Most who wished to reduce emissions of carbon dioxide believed mixing some ethanol from corn with our gasoline would do that and reduce our dependance on foreign oil as well. Not too many years after the law went into effect in 2005 scientists learned that when all aspects of corn growing and conversion to ethanol were considered no reduction in CO2 was achieved. Soon our dependance on foreign oil dropped precipitously

Our government has often had problems when it attempted to control markets. Capitalism requires a market free to establish prices based on demand.

The Energy Policy Act of 2005 mandated the first requirement that renewable fuels be mixed into America’s gasoline supply. Additional acts such as the Energy Independence and Security Act of 2007 dictated just how many gallons of primarily corn based ethanol be mixed into the nations supply. Legislators, believing they could anticipate demand, required 15 billion gallons of corn based ethanol to be mixed into our fuels by 2022, along with 21 billion additional gallons of non-corn biofuels. These are normally referred to as cellulosic ethanol and are usually created in laboratories generated by bacteria. Cellulosic ethanol did not exist in large quantities then and now appears it never will regardless of how hard blameless bacteria have tried.

This was a gift to corn growers that remains to this day and likely accounts for 25 to 50 cents in the price of corn which raises our food prices and penalizes those who raise cattle and hogs for whom corn is a staple of these animals diet. A failed promise of the law was a decrease in fuel prices. The reverse has been true.

The Environmental Protection Agency (EPA) has been in charge of carrying out the legislative mandates altered through the years making concessions to the unworkable aspects of multiple pieces of legislation, Oil refiners required to blend these fuels can buy exemptions called Renewable Identification Numbers or RINs to avoid following the laws precisely. Kind of how Al Gore would sell you trees he would plant for you to offset emissions from a private jet flight around the world. If he is still doing it he may have made another fortune on the 400 private jets that landed in Glasgow for COP 26.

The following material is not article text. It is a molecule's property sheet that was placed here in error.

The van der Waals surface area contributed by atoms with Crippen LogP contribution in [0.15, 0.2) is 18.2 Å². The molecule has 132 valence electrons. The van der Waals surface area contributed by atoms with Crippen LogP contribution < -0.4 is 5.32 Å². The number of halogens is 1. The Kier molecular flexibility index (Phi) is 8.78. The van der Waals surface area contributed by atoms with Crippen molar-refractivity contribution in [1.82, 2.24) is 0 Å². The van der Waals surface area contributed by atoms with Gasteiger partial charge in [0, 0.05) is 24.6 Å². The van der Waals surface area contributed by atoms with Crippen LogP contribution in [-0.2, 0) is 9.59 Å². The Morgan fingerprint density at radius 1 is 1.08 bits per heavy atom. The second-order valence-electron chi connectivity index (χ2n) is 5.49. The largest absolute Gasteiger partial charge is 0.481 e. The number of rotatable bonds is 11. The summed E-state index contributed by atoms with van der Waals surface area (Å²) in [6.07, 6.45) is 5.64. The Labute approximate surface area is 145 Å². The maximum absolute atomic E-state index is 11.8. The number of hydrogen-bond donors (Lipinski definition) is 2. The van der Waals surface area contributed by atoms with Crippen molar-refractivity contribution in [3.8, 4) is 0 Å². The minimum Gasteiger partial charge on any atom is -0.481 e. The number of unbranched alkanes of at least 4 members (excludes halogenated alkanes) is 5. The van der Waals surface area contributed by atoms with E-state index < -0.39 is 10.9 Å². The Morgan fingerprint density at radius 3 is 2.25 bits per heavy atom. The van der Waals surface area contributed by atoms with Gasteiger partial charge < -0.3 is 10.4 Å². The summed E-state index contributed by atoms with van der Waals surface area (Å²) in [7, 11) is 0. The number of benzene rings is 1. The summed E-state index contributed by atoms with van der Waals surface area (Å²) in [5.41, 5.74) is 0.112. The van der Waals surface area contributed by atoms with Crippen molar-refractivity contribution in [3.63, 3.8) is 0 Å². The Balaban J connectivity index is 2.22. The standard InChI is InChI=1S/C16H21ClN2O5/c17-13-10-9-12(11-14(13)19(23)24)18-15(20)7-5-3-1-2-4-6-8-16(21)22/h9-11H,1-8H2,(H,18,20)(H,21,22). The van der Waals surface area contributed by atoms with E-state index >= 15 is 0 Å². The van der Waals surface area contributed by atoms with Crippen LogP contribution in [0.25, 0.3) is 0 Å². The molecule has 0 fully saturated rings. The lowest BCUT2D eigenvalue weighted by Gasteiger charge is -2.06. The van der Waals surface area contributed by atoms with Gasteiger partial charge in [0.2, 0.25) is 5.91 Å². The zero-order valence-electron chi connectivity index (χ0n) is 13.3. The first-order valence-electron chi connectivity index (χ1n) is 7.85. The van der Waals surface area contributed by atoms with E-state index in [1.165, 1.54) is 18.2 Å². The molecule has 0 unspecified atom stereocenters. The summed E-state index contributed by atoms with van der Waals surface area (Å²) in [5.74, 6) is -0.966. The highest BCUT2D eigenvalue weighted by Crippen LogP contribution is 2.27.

The changes EPA has made have satisfied no one. The corn growers are furious when blending exemptions are given and the oil industry goes crazy over increasing ethanol in gasoline which above 10% can cause engine damage.

The scientific and economic reality is that ethanol is much more costly to produce than gasoline, while providing 27 per cent less miles to a gallon as compared to regular gasoline. Hence consumers have to purchase more fuel to drive the same distances, and is why consumers often are willing to search for gas stations with ethanol free fuel.

Despite a diverse mix or organization opposed to the ethanol mandate, the strong lobbying arm combined with the political importance of the geographic region where America produces corn make ethanol policy the perfect example of focusing on beneficial political policy as opposed to economic progress.

The ethanol mandate is a broken policy that is in need of urgent reform. It does not appear that the current administration has any interest in making effective changes. Perhaps the Congress elected next year may provide relief to average Americans from unworkable and costly government regulations. Quite simply the RFS is causing much more harm than good to America’s economy, cars and environment.

If the ethanol mandate were repealed in its entirety, it would spur a healthier market that promotes risk taking and entrepreneurial activity rather than government dependance for near term survival through favorable policies and tax treatment.

Writing all the way back in 2013 Nicolas Loris, formerly Deputy Director of the Thomas A. Roe Institute said “Repeal all transportation fuel and technology subsidies. Use the repeal of the mandate as momentum for greater reform in the energy sector that further levels the playing field for all energy companies and technologies. Congress should remove preferential treatment for all transportation fuels and technologies.

He was correct then and even more so today.

Author

  • CFACT Senior Science Analyst Jay Lehr has authored more than 1,000 magazine and journal articles and 36 books. Jay’s new book A Hitchhikers Journey Through Climate Change written with Teri Ciccone is now available on Kindle and Amazon.